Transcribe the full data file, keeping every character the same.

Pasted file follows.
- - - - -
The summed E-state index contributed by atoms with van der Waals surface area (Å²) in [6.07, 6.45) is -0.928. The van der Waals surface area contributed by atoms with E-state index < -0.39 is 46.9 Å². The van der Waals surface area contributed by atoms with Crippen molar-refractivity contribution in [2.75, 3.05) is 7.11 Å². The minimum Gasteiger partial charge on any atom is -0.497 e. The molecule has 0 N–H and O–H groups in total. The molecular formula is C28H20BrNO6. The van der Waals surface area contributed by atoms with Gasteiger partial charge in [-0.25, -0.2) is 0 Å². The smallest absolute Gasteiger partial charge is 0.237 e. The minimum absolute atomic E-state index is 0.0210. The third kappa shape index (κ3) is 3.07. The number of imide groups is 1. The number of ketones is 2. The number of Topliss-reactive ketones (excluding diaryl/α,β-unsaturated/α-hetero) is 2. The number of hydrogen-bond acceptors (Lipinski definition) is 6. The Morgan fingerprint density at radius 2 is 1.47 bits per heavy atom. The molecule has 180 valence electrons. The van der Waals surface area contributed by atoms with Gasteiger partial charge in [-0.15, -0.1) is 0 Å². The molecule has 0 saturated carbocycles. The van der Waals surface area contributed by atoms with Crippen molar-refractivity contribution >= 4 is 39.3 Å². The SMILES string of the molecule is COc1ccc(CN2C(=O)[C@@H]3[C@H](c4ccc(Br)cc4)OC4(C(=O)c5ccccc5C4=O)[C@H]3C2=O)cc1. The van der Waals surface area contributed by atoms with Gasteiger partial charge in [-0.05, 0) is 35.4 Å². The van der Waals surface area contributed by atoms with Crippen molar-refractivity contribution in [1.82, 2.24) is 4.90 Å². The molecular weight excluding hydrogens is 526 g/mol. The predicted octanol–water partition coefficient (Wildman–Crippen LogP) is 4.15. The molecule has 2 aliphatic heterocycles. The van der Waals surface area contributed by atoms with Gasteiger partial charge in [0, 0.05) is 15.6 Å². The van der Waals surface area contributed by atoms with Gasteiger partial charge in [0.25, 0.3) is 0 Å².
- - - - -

The summed E-state index contributed by atoms with van der Waals surface area (Å²) in [6.07, 6.45) is -0.928. The van der Waals surface area contributed by atoms with E-state index < -0.39 is 46.9 Å². The van der Waals surface area contributed by atoms with Crippen molar-refractivity contribution in [2.75, 3.05) is 7.11 Å². The minimum Gasteiger partial charge on any atom is -0.497 e. The molecule has 0 N–H and O–H groups in total. The molecular formula is C28H20BrNO6. The van der Waals surface area contributed by atoms with Gasteiger partial charge in [-0.25, -0.2) is 0 Å². The smallest absolute Gasteiger partial charge is 0.237 e. The minimum absolute atomic E-state index is 0.0210. The third kappa shape index (κ3) is 3.07. The number of imide groups is 1. The number of ketones is 2. The number of Topliss-reactive ketones (excluding diaryl/α,β-unsaturated/α-hetero) is 2. The number of hydrogen-bond acceptors (Lipinski definition) is 6. The Morgan fingerprint density at radius 2 is 1.47 bits per heavy atom. The molecule has 180 valence electrons. The van der Waals surface area contributed by atoms with Gasteiger partial charge in [-0.15, -0.1) is 0 Å². The molecule has 0 saturated carbocycles. The van der Waals surface area contributed by atoms with Crippen molar-refractivity contribution >= 4 is 39.3 Å². The SMILES string of the molecule is COc1ccc(CN2C(=O)[C@@H]3[C@H](c4ccc(Br)cc4)OC4(C(=O)c5ccccc5C4=O)[C@H]3C2=O)cc1. The van der Waals surface area contributed by atoms with Gasteiger partial charge in [-0.05, 0) is 35.4 Å². The van der Waals surface area contributed by atoms with Crippen molar-refractivity contribution in [1.82, 2.24) is 4.90 Å². The molecular weight excluding hydrogens is 526 g/mol. The predicted octanol–water partition coefficient (Wildman–Crippen LogP) is 4.15. The molecule has 2 aliphatic heterocycles. The van der Waals surface area contributed by atoms with Gasteiger partial charge in [0, 0.05) is 15.6 Å². The van der Waals surface area contributed by atoms with Gasteiger partial charge in [0.25, 0.3) is 0 Å².